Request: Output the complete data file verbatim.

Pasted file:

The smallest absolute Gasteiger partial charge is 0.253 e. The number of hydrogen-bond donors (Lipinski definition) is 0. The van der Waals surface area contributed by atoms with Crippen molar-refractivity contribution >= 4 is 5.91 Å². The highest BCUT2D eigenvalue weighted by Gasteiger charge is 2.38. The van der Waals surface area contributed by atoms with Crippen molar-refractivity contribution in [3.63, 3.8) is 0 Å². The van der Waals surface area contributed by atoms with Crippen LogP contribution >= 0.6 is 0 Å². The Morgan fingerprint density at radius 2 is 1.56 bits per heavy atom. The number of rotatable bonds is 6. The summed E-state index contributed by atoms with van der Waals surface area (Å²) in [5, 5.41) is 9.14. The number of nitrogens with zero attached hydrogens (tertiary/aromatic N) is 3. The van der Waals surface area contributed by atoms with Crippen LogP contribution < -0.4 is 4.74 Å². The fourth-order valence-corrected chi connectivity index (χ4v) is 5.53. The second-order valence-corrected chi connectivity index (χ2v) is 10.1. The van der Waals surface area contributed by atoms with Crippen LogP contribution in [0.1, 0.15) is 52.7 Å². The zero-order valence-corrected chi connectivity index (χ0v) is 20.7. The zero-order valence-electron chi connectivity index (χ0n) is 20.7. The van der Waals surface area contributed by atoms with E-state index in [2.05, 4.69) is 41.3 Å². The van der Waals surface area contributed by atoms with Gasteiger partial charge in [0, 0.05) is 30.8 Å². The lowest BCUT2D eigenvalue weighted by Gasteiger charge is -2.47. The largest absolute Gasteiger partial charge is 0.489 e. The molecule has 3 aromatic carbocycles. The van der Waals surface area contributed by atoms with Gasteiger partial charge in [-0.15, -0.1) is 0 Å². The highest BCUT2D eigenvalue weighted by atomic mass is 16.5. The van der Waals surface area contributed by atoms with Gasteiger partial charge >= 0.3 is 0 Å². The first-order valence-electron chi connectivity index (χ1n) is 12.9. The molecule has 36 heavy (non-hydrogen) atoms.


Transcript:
The smallest absolute Gasteiger partial charge is 0.253 e. The number of hydrogen-bond donors (Lipinski definition) is 0. The van der Waals surface area contributed by atoms with Crippen molar-refractivity contribution >= 4 is 5.91 Å². The highest BCUT2D eigenvalue weighted by Gasteiger charge is 2.38. The van der Waals surface area contributed by atoms with Crippen molar-refractivity contribution in [3.63, 3.8) is 0 Å². The van der Waals surface area contributed by atoms with Crippen LogP contribution >= 0.6 is 0 Å². The Morgan fingerprint density at radius 2 is 1.56 bits per heavy atom. The number of rotatable bonds is 6. The summed E-state index contributed by atoms with van der Waals surface area (Å²) in [5, 5.41) is 9.14. The number of nitrogens with zero attached hydrogens (tertiary/aromatic N) is 3. The van der Waals surface area contributed by atoms with Crippen LogP contribution < -0.4 is 4.74 Å². The fourth-order valence-corrected chi connectivity index (χ4v) is 5.53. The second-order valence-corrected chi connectivity index (χ2v) is 10.1. The van der Waals surface area contributed by atoms with Crippen LogP contribution in [0.1, 0.15) is 52.7 Å². The zero-order valence-corrected chi connectivity index (χ0v) is 20.7. The zero-order valence-electron chi connectivity index (χ0n) is 20.7. The van der Waals surface area contributed by atoms with E-state index in [2.05, 4.69) is 41.3 Å². The van der Waals surface area contributed by atoms with Gasteiger partial charge in [0, 0.05) is 30.8 Å². The lowest BCUT2D eigenvalue weighted by Gasteiger charge is -2.47. The largest absolute Gasteiger partial charge is 0.489 e. The molecule has 3 aromatic carbocycles. The van der Waals surface area contributed by atoms with Gasteiger partial charge in [-0.15, -0.1) is 0 Å². The highest BCUT2D eigenvalue weighted by atomic mass is 16.5. The van der Waals surface area contributed by atoms with Gasteiger partial charge >= 0.3 is 0 Å². The first-order valence-electron chi connectivity index (χ1n) is 12.9. The molecule has 36 heavy (non-hydrogen) atoms.